The king of Europa
In true Berlin style, the 14th European Film Awards were celebrated in a tent-like structure, the new Tempodrom, built on the territory of a former railway station in the middle of the city. Decorated with red velvet and large chandeliers for its opening event, the hall took on a circus-like atmosphere, with guests sitting at banquet tables and the band 17 Hippies playing a mix of Eastern European melodies and French chansons. After a welcome by the German State Minister for Culture and the Media, Julian Nida-Rümelin, and EFA President Wim Wenders, the evening's host, British comedian Mel Smith, arrived in a yellow cagoule and hard hat.
Presenting the European Documentary Award 2001 - Prix Arte were Swedish actor Fares Fares and his Welsh colleague Paul Rhys. The prize went to BLACK BOX GERMANY by Andres Veiel who very happily exclaimed, "this is really extraordinary!"
A real highlight of the evening was the presentation of the Lifetime Achievement Award by actresses Brenda Blethyn (UK) and Renée Soutendijk (the Netherlands) to the legendary comedians of Monty Python, "for their unique contribution to film and to comedy." Accepting the award were Terry Gilliam and Terry Jones who, in true Monty Python fashion, got into a mock fight with Mel Smith as he tried to take the statuette from the two. It all resulted in the two of them snatching the award back from him and running away with it to the laughter of the spectators, among them the likes of Paz Vega, Fabrizio Gifuni, and Amira Casar, Michael Haneke, Stellan Skarsgaard, Maria Bonnevie and Mehmet Kurtulus.
Another two actresses were next on stage: presenting the European Discovery 2001 - Fassbinder Award were Iben Hjejle from Denmark and Anita Caprioli from Italy. The award went to PELLET by Achero Manas who dedicated the award to his daughter and family.
The audience was up for another highlight when German actress Heike Makatsch and British actor Daniel Craig presented the award European Achievement in World Cinema 2001 to Ewan McGregor. Accepting the award, the Scottish actor said, "When I was a wee lad, when I dreamed about movies, I dreamed about movies full of romance, full of music and dance. So I really have to thank Mr Baz Luhrman for giving me the opportunity to be in one!" (namely MOULIN ROUGE).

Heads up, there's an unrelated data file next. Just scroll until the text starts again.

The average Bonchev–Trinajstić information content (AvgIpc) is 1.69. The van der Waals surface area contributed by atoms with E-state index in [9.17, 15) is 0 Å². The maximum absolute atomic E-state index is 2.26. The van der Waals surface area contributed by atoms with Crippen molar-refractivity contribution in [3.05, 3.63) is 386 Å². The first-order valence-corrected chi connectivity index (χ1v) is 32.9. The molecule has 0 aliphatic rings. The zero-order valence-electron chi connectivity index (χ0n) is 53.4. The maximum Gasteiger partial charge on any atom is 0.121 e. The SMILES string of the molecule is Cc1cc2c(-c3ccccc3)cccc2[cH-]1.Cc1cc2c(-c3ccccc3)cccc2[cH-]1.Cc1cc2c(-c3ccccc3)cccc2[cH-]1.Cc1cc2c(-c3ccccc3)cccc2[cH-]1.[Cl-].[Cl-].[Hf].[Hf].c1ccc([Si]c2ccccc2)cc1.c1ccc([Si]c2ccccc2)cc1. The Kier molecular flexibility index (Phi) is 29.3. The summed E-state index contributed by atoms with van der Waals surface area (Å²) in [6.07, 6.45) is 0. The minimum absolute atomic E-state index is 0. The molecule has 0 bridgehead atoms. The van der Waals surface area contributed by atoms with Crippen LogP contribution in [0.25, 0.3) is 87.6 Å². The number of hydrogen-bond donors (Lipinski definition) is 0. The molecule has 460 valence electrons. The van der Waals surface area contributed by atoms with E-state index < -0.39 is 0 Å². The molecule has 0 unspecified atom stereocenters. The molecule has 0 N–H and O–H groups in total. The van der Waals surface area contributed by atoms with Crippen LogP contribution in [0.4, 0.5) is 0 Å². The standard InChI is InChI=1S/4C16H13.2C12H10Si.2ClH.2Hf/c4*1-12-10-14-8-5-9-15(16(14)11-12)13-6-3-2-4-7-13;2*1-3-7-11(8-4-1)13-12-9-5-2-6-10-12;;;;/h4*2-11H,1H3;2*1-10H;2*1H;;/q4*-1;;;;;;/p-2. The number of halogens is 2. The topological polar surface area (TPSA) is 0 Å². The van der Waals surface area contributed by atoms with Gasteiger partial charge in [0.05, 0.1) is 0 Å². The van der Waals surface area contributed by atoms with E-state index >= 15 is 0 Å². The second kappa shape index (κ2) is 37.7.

The award European Screenwriter 2001, presented by Norwegian actress Kari Simonsen and actor Daniel Brühl from Germany, went to Danis Tanovic for NO MAN’S LAND, this year's European Critic’s Award - Prix Fipresci, announced by British actress Jodhi May and her Danish colleague Mads Mikkelsen, went to LA VILLE EST TRANQUILLE by Robert Guédiguian who expressed his gratitude in German.
A bit of Spanish glamour was then brought to the stage when actress Marisa Paredes arrived to present the award European Actor 2001 to Sir Ben Kingsley for SEXY BEAST. Genuinely surprised, the British actor exclaimed, "I hope you know how proud I am to be holding this award!"
The award for European Actress 2001 was next presented by two actors, Guillaume Canet from France and Til Schweiger from Germany. The award went to Isabelle Huppert for LA PIANISTE who spoke in various languages and thanked the film's director Michael Haneke.
The closing highlight was the announcement of the European Film 2001 by Italian actress Sandra Ceccarelli and her British colleague Charlotte Rampling. The award went to the French film AMÉLIE and its director Jean-Pierre Jeunet happily exclaimed, "I am the king of Europa!". King indeed, for the film also received European Cinematographer (Bruno Delbonnel), Director and a People's Choice Award (both for Jeunet).
Other awards presented include the Screen International European Film Award 2001 (non-European) for MOULIN ROUGE by Baz Luhrmann, the European Short Film 2001 - Prix UIP for JE T’AIME JOHN WAYNE by Toby MacDonald, and People's Choice Awards for Colin Firth (for BRIDGET JONES’S DIARY) and Juliette Binoche (for CHOCOLAT).